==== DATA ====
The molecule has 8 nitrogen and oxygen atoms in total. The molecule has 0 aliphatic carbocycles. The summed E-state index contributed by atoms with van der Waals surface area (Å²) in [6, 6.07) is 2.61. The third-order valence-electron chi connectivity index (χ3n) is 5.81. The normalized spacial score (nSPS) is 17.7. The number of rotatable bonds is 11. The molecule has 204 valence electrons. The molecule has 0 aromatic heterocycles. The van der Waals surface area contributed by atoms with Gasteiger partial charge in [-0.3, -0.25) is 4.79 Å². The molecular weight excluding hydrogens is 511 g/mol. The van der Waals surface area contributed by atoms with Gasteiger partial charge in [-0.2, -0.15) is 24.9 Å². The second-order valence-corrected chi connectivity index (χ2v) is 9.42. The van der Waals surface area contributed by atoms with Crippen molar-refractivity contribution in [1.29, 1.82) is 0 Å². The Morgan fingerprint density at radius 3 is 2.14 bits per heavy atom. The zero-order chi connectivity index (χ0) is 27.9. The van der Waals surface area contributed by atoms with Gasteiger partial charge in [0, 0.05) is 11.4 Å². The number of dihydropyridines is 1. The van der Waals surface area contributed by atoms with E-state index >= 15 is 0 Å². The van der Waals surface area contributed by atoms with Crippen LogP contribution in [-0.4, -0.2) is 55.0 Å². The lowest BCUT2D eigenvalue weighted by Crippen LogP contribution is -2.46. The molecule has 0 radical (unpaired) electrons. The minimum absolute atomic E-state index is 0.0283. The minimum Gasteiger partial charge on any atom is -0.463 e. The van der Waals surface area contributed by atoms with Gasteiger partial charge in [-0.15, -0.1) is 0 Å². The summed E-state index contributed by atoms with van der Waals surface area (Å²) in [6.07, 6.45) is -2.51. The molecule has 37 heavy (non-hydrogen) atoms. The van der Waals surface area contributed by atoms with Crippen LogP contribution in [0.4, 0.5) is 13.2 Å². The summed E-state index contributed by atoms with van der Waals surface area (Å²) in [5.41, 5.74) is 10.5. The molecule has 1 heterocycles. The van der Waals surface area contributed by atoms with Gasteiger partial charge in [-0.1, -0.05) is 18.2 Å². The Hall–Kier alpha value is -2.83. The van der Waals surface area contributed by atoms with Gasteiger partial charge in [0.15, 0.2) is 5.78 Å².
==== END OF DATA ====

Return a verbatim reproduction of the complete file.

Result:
The molecule has 8 nitrogen and oxygen atoms in total. The molecule has 0 aliphatic carbocycles. The summed E-state index contributed by atoms with van der Waals surface area (Å²) in [6, 6.07) is 2.61. The third-order valence-electron chi connectivity index (χ3n) is 5.81. The normalized spacial score (nSPS) is 17.7. The number of rotatable bonds is 11. The molecule has 204 valence electrons. The molecule has 0 aromatic heterocycles. The van der Waals surface area contributed by atoms with Gasteiger partial charge in [-0.3, -0.25) is 4.79 Å². The molecular weight excluding hydrogens is 511 g/mol. The van der Waals surface area contributed by atoms with Gasteiger partial charge in [-0.2, -0.15) is 24.9 Å². The second-order valence-corrected chi connectivity index (χ2v) is 9.42. The van der Waals surface area contributed by atoms with Crippen molar-refractivity contribution in [1.29, 1.82) is 0 Å². The Morgan fingerprint density at radius 3 is 2.14 bits per heavy atom. The zero-order chi connectivity index (χ0) is 27.9. The van der Waals surface area contributed by atoms with Gasteiger partial charge in [0, 0.05) is 11.4 Å². The number of dihydropyridines is 1. The van der Waals surface area contributed by atoms with E-state index >= 15 is 0 Å². The van der Waals surface area contributed by atoms with Crippen LogP contribution in [-0.4, -0.2) is 55.0 Å². The lowest BCUT2D eigenvalue weighted by Crippen LogP contribution is -2.46. The molecule has 0 radical (unpaired) electrons. The minimum absolute atomic E-state index is 0.0283. The minimum Gasteiger partial charge on any atom is -0.463 e. The van der Waals surface area contributed by atoms with Gasteiger partial charge in [-0.15, -0.1) is 0 Å². The summed E-state index contributed by atoms with van der Waals surface area (Å²) in [6.07, 6.45) is -2.51. The molecule has 37 heavy (non-hydrogen) atoms. The van der Waals surface area contributed by atoms with Crippen LogP contribution in [0.4, 0.5) is 13.2 Å². The summed E-state index contributed by atoms with van der Waals surface area (Å²) in [5.41, 5.74) is 10.5. The molecule has 1 heterocycles. The van der Waals surface area contributed by atoms with Gasteiger partial charge in [-0.1, -0.05) is 18.2 Å². The Hall–Kier alpha value is -2.83. The van der Waals surface area contributed by atoms with Gasteiger partial charge in [0.15, 0.2) is 5.78 Å².